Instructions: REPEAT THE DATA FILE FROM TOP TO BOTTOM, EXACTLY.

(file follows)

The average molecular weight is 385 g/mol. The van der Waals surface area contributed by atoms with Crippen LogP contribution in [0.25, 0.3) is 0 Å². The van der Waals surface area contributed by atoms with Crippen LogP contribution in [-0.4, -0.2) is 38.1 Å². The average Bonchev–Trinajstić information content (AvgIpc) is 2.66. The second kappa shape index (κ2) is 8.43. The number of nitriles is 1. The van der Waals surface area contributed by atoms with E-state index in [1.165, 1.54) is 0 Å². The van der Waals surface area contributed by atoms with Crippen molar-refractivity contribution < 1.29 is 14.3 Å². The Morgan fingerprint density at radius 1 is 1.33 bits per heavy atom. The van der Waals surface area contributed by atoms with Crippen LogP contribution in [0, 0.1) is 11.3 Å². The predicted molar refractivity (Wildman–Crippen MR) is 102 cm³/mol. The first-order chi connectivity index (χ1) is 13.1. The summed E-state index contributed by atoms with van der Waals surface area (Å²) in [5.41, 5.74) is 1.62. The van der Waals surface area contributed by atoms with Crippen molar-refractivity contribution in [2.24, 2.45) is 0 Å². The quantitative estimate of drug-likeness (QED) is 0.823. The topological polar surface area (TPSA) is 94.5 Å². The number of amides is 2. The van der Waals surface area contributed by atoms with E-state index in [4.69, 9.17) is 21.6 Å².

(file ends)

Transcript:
The average molecular weight is 385 g/mol. The van der Waals surface area contributed by atoms with Crippen LogP contribution in [0.25, 0.3) is 0 Å². The van der Waals surface area contributed by atoms with Crippen LogP contribution in [-0.4, -0.2) is 38.1 Å². The average Bonchev–Trinajstić information content (AvgIpc) is 2.66. The second kappa shape index (κ2) is 8.43. The number of nitriles is 1. The van der Waals surface area contributed by atoms with E-state index in [1.165, 1.54) is 0 Å². The van der Waals surface area contributed by atoms with Crippen molar-refractivity contribution < 1.29 is 14.3 Å². The Morgan fingerprint density at radius 1 is 1.33 bits per heavy atom. The van der Waals surface area contributed by atoms with Crippen LogP contribution in [0, 0.1) is 11.3 Å². The predicted molar refractivity (Wildman–Crippen MR) is 102 cm³/mol. The first-order chi connectivity index (χ1) is 13.1. The summed E-state index contributed by atoms with van der Waals surface area (Å²) in [5.41, 5.74) is 1.62. The van der Waals surface area contributed by atoms with Crippen molar-refractivity contribution in [2.24, 2.45) is 0 Å². The quantitative estimate of drug-likeness (QED) is 0.823. The topological polar surface area (TPSA) is 94.5 Å². The number of amides is 2. The van der Waals surface area contributed by atoms with E-state index in [4.69, 9.17) is 21.6 Å².